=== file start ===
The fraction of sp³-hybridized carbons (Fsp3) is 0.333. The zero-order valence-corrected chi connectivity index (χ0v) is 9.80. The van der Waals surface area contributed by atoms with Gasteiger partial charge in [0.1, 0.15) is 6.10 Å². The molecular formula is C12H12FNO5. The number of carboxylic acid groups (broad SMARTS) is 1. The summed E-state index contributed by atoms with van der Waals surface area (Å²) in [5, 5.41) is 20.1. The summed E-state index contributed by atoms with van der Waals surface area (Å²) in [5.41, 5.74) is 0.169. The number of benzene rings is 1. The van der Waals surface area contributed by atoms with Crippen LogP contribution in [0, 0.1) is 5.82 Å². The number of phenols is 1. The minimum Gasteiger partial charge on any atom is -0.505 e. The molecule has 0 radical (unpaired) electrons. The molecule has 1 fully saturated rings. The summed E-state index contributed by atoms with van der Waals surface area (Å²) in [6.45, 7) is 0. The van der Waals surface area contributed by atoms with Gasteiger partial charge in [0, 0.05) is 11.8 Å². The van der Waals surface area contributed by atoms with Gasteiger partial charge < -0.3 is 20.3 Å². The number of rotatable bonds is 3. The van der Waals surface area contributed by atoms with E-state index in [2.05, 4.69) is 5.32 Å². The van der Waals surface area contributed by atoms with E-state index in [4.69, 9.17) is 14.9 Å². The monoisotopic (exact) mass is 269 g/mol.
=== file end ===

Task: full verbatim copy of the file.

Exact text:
The fraction of sp³-hybridized carbons (Fsp3) is 0.333. The zero-order valence-corrected chi connectivity index (χ0v) is 9.80. The van der Waals surface area contributed by atoms with Gasteiger partial charge in [0.1, 0.15) is 6.10 Å². The molecular formula is C12H12FNO5. The number of carboxylic acid groups (broad SMARTS) is 1. The summed E-state index contributed by atoms with van der Waals surface area (Å²) in [5, 5.41) is 20.1. The summed E-state index contributed by atoms with van der Waals surface area (Å²) in [5.41, 5.74) is 0.169. The number of benzene rings is 1. The van der Waals surface area contributed by atoms with Crippen LogP contribution in [0, 0.1) is 5.82 Å². The number of phenols is 1. The minimum Gasteiger partial charge on any atom is -0.505 e. The molecule has 0 radical (unpaired) electrons. The molecule has 1 fully saturated rings. The summed E-state index contributed by atoms with van der Waals surface area (Å²) in [6.45, 7) is 0. The van der Waals surface area contributed by atoms with Gasteiger partial charge in [0, 0.05) is 11.8 Å². The van der Waals surface area contributed by atoms with Gasteiger partial charge < -0.3 is 20.3 Å². The number of rotatable bonds is 3. The van der Waals surface area contributed by atoms with E-state index in [2.05, 4.69) is 5.32 Å². The van der Waals surface area contributed by atoms with E-state index in [4.69, 9.17) is 14.9 Å². The monoisotopic (exact) mass is 269 g/mol.